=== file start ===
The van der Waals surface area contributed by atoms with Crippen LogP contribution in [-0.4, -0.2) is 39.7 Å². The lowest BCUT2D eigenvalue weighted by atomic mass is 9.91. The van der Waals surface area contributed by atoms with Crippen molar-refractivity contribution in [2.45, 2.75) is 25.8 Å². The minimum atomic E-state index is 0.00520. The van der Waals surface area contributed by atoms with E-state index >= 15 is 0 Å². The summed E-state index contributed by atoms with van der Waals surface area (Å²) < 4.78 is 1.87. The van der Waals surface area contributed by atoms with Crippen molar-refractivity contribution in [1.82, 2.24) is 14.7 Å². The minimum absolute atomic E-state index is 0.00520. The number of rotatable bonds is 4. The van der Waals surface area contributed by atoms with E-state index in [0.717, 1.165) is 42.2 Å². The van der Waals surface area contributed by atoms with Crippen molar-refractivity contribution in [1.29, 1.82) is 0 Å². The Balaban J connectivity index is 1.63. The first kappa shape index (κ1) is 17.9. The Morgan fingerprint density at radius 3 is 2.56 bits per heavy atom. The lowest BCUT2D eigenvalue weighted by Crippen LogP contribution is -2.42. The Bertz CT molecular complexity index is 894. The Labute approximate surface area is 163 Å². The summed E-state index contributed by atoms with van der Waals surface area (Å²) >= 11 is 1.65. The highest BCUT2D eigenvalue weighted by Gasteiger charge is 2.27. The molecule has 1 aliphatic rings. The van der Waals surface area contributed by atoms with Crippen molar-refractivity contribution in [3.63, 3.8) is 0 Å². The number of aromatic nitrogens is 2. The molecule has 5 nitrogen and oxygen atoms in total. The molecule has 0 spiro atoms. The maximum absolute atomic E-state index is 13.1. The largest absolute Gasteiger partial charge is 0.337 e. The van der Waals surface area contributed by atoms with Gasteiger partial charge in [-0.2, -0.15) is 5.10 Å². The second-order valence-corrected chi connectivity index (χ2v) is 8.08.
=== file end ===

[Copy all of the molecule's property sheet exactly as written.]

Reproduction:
The van der Waals surface area contributed by atoms with Crippen LogP contribution in [-0.4, -0.2) is 39.7 Å². The lowest BCUT2D eigenvalue weighted by atomic mass is 9.91. The van der Waals surface area contributed by atoms with Crippen molar-refractivity contribution in [2.45, 2.75) is 25.8 Å². The minimum atomic E-state index is 0.00520. The van der Waals surface area contributed by atoms with E-state index >= 15 is 0 Å². The summed E-state index contributed by atoms with van der Waals surface area (Å²) < 4.78 is 1.87. The van der Waals surface area contributed by atoms with Crippen molar-refractivity contribution in [1.82, 2.24) is 14.7 Å². The minimum absolute atomic E-state index is 0.00520. The number of rotatable bonds is 4. The van der Waals surface area contributed by atoms with E-state index in [0.717, 1.165) is 42.2 Å². The van der Waals surface area contributed by atoms with Crippen molar-refractivity contribution in [1.29, 1.82) is 0 Å². The Balaban J connectivity index is 1.63. The first kappa shape index (κ1) is 17.9. The Morgan fingerprint density at radius 3 is 2.56 bits per heavy atom. The lowest BCUT2D eigenvalue weighted by Crippen LogP contribution is -2.42. The Bertz CT molecular complexity index is 894. The Labute approximate surface area is 163 Å². The summed E-state index contributed by atoms with van der Waals surface area (Å²) >= 11 is 1.65. The highest BCUT2D eigenvalue weighted by Gasteiger charge is 2.27. The molecule has 1 aliphatic rings. The van der Waals surface area contributed by atoms with Crippen molar-refractivity contribution in [3.63, 3.8) is 0 Å². The number of aromatic nitrogens is 2. The molecule has 5 nitrogen and oxygen atoms in total. The molecule has 0 spiro atoms. The maximum absolute atomic E-state index is 13.1. The largest absolute Gasteiger partial charge is 0.337 e. The van der Waals surface area contributed by atoms with Gasteiger partial charge in [-0.2, -0.15) is 5.10 Å². The second-order valence-corrected chi connectivity index (χ2v) is 8.08.